plaque (say "plak").
Plaque is part of atherosclerosis, sometimes called "hardening of the arteries." Over time, the plaque narrows the artery and blocks blood flow through it.
Atherosclerosis makes your arteries narrower. It also makes them
stiffer. Blood can't flow through them as easily. This lack of good blood flow
starts to damage some of the organs in your body.
This damage doesn't happen all at once. It
happens slowly over time. But you can't tell that it's happening, because you
don't feel anything. It can lead to:
Things that increase your risk (risk factors) for
high blood pressure include:
Other possible risk factors include:
Call a doctor immediately if you
high blood pressure and:
These are symptoms of malignant high blood pressure or hypertensive crisis.
Call a doctor if:
Adults are encouraged to have their blood pressure checked
Your blood pressure can be
For diagnosis and management of high blood pressure,
The main test for
high blood pressure is simple, fast, and painless.
These are the usual steps:
If this test shows that your blood pressure is
high, your doctor will likely have you come in two more times to be tested.
This will confirm that you have high blood pressure.
Some people only have high blood pressure when they're at the
doctor's office. This is called
white-coat hypertension. If your doctor thinks this is getting in the way of measuring your
true blood pressure, you may need to get your blood pressure
measured away from the doctor's office.
All adults should have their blood pressure checked regularly.
The automated devices you find in grocery stores
or drugstores may not be accurate. Having your blood
pressure checked at the doctor's office is best.
home blood pressure monitor makes it easy to keep
track of your blood pressure. It's a good idea to bring your home monitor to the doctor's office to check its accuracy.
Besides taking your blood
pressure, your doctor will do a
physical exam and medical history. Your doctor may also have
you get other tests to find out whether high blood pressure has damaged any
organs or caused other problems. These tests may include:
Your doctor may also check
your risk of
coronary artery disease.
Sometimes doctors automatically schedule routine tests because they think that's what patients expect. But experts say that routine heart tests can be a waste of time and money. For more information, see Heart Tests: When Do You Need Them?
high blood pressure can lead to fatal
heart attacks or
strokes. The higher your blood pressure, the greater
your risk. Lowering blood pressure lowers the risk of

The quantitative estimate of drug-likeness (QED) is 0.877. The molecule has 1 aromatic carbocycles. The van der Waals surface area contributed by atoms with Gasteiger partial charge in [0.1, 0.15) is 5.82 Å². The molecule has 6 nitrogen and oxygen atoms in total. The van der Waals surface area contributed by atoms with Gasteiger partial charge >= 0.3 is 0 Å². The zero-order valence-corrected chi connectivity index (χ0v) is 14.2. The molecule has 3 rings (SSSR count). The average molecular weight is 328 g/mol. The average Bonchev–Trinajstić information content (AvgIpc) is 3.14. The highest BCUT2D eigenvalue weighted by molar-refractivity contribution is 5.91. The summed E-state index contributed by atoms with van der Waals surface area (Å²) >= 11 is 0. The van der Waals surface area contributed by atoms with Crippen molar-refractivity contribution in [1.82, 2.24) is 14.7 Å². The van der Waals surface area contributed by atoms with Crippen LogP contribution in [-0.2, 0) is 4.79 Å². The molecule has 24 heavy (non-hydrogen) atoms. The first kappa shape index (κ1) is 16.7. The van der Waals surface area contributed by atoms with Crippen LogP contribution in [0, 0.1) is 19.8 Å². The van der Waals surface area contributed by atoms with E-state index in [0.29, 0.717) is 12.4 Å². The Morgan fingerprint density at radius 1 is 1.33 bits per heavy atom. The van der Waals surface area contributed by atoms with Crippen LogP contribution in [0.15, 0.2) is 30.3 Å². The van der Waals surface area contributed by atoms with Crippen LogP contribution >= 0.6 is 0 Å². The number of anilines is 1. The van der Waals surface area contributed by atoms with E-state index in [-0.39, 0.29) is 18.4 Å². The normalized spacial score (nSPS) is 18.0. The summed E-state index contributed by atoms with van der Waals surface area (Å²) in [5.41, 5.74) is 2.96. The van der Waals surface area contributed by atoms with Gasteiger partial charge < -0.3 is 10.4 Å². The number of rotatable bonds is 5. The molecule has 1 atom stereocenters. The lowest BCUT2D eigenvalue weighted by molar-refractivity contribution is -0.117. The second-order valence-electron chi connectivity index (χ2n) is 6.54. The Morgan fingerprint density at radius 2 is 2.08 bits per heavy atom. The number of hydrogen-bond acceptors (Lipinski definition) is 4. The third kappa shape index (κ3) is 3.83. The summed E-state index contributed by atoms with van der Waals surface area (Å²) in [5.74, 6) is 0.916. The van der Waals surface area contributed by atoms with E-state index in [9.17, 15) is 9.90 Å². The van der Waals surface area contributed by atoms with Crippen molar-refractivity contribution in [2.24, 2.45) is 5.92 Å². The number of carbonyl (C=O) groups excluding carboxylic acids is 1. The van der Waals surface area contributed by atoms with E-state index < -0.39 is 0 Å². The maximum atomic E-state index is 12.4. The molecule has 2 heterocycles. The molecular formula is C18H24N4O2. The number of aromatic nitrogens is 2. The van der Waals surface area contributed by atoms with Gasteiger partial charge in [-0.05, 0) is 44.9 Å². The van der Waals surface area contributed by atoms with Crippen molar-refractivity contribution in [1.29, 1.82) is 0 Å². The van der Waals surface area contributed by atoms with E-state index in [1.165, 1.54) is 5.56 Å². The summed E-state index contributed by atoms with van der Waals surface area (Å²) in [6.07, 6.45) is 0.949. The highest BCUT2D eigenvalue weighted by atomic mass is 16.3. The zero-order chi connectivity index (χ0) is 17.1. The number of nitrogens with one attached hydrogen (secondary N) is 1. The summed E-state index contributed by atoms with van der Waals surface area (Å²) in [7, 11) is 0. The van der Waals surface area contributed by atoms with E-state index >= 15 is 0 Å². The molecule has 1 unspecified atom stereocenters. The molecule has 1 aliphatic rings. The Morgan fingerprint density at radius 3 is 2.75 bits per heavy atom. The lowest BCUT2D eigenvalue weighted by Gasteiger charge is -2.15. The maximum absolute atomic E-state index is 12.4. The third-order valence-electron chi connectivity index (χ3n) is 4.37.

damaging blood vessels and getting atherosclerosis.
High blood pressure
usually can't be cured. But it can be
controlled. The two types of treatment for high blood pressure
For most people, the goal of treatment is to get
the blood pressure below 140/90. But a person's goal may be lower. Your doctor will give you a blood pressure goal that is based on your health. For example, your goal may be lower if you have other conditions such
coronary artery disease, or
chronic kidney disease.
Treating high blood
pressure usually is a lifelong effort.
Blood pressure of 120–139 over 80–89
High blood pressure of 140–159 over 90–99
Lifestyle changes, possibly
High blood pressure of 160 over 100 or
Medicines plus lifestyle
High blood pressure plus organ damage or
other risk factors for heart disease
Medicines plus serious lifestyle changes
and treatment for the other health problems
Secondary high blood pressure
Medicines, treatment of the condition
causing your high blood pressure, or both
Your doctor may suggest that you make
one or more of the following changes:
For tips on how to do these things, see the Living With High Blood Pressure section of this topic.
One Woman's Story:
"I could never have imagined I could get
(my blood pressure) down so low by losing weight. I feel sure it was the WAY I
lost weight, with DASH."—Izzy
Read more about Izzy and how she uses the DASH eating plan.
If lifestyle changes don't work to
lower your blood pressure, you probably need to take daily medicines as
Medicines control—but usually don't
cure—high blood pressure. So you will probably need to take them for the rest
of your life. Most people need to take two or more medicines.
Some people find it hard to take their
medicines properly. They may feel it's too much trouble—especially when they don't feel sick. Or they're worried about side effects. Some people find it hard to keep track of when and how to take their medicines.
If you have trouble taking high blood
pressure medicines for any reason, talk to your doctor.
One Man's Story:
learned that it doesn't matter how healthy you feel—if you have high blood
pressure, you're sick and you'd better do something about it."—Tyrell
Read more about Tyrell and why he started taking his medicines properly.
can help you prevent
high blood pressure. These changes are especially
important for people who have risk factors for high blood pressure that cannot